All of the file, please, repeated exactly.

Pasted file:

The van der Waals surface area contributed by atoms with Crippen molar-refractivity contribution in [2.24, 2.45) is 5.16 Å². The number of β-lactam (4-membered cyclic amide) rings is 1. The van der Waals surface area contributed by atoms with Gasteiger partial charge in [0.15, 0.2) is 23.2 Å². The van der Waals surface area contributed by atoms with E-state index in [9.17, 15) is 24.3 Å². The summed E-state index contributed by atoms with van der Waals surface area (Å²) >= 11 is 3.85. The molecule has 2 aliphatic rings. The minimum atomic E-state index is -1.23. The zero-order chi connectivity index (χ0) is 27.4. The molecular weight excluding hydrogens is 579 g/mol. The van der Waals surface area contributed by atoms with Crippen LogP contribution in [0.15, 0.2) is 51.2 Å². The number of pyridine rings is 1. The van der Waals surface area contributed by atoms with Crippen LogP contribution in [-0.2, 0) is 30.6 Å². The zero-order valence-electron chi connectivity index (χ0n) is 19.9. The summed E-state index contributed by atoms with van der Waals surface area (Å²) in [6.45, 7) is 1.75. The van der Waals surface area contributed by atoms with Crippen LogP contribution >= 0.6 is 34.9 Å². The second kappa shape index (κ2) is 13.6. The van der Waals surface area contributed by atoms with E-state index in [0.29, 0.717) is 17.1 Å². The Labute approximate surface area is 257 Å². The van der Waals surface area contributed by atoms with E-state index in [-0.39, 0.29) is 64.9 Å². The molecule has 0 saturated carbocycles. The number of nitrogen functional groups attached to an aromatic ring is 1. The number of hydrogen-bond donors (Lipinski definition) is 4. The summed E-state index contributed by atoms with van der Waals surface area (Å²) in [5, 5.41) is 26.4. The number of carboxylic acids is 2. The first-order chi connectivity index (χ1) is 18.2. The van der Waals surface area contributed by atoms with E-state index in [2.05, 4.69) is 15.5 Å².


The van der Waals surface area contributed by atoms with Crippen molar-refractivity contribution in [2.24, 2.45) is 5.16 Å². The number of β-lactam (4-membered cyclic amide) rings is 1. The van der Waals surface area contributed by atoms with Gasteiger partial charge in [0.15, 0.2) is 23.2 Å². The van der Waals surface area contributed by atoms with E-state index in [9.17, 15) is 24.3 Å². The summed E-state index contributed by atoms with van der Waals surface area (Å²) >= 11 is 3.85. The molecule has 2 aliphatic rings. The minimum atomic E-state index is -1.23. The zero-order chi connectivity index (χ0) is 27.4. The molecular weight excluding hydrogens is 579 g/mol. The van der Waals surface area contributed by atoms with Crippen LogP contribution in [0.15, 0.2) is 51.2 Å². The number of pyridine rings is 1. The van der Waals surface area contributed by atoms with Crippen LogP contribution in [-0.2, 0) is 30.6 Å². The zero-order valence-electron chi connectivity index (χ0n) is 19.9. The summed E-state index contributed by atoms with van der Waals surface area (Å²) in [6.45, 7) is 1.75. The van der Waals surface area contributed by atoms with Crippen LogP contribution >= 0.6 is 34.9 Å². The second kappa shape index (κ2) is 13.6. The van der Waals surface area contributed by atoms with E-state index in [0.29, 0.717) is 17.1 Å². The Labute approximate surface area is 257 Å². The van der Waals surface area contributed by atoms with E-state index in [-0.39, 0.29) is 64.9 Å². The molecule has 0 saturated carbocycles. The number of nitrogen functional groups attached to an aromatic ring is 1. The number of hydrogen-bond donors (Lipinski definition) is 4. The summed E-state index contributed by atoms with van der Waals surface area (Å²) in [5, 5.41) is 26.4. The number of carboxylic acids is 2. The first-order chi connectivity index (χ1) is 18.2. The van der Waals surface area contributed by atoms with E-state index in [2.05, 4.69) is 15.5 Å².